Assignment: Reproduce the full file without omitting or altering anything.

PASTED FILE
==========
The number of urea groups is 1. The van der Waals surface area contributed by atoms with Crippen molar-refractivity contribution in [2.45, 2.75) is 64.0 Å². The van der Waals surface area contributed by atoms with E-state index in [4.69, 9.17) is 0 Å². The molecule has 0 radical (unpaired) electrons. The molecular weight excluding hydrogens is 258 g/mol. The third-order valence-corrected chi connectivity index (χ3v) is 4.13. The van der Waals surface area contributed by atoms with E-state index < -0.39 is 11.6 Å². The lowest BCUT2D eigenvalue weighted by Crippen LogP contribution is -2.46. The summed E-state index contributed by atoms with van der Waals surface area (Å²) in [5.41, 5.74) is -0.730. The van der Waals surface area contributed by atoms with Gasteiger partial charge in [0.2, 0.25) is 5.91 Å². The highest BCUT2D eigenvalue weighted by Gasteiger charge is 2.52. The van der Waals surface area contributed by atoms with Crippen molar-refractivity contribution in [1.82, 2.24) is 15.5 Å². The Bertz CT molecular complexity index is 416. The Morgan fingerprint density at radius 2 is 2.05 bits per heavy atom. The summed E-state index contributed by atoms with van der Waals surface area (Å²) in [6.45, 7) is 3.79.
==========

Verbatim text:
The number of urea groups is 1. The van der Waals surface area contributed by atoms with Crippen molar-refractivity contribution in [2.45, 2.75) is 64.0 Å². The van der Waals surface area contributed by atoms with E-state index in [4.69, 9.17) is 0 Å². The molecule has 0 radical (unpaired) electrons. The molecular weight excluding hydrogens is 258 g/mol. The third-order valence-corrected chi connectivity index (χ3v) is 4.13. The van der Waals surface area contributed by atoms with E-state index < -0.39 is 11.6 Å². The lowest BCUT2D eigenvalue weighted by Crippen LogP contribution is -2.46. The summed E-state index contributed by atoms with van der Waals surface area (Å²) in [5.41, 5.74) is -0.730. The van der Waals surface area contributed by atoms with Gasteiger partial charge in [0.2, 0.25) is 5.91 Å². The highest BCUT2D eigenvalue weighted by Gasteiger charge is 2.52. The van der Waals surface area contributed by atoms with Crippen molar-refractivity contribution in [1.82, 2.24) is 15.5 Å². The Bertz CT molecular complexity index is 416. The Morgan fingerprint density at radius 2 is 2.05 bits per heavy atom. The summed E-state index contributed by atoms with van der Waals surface area (Å²) in [6.45, 7) is 3.79.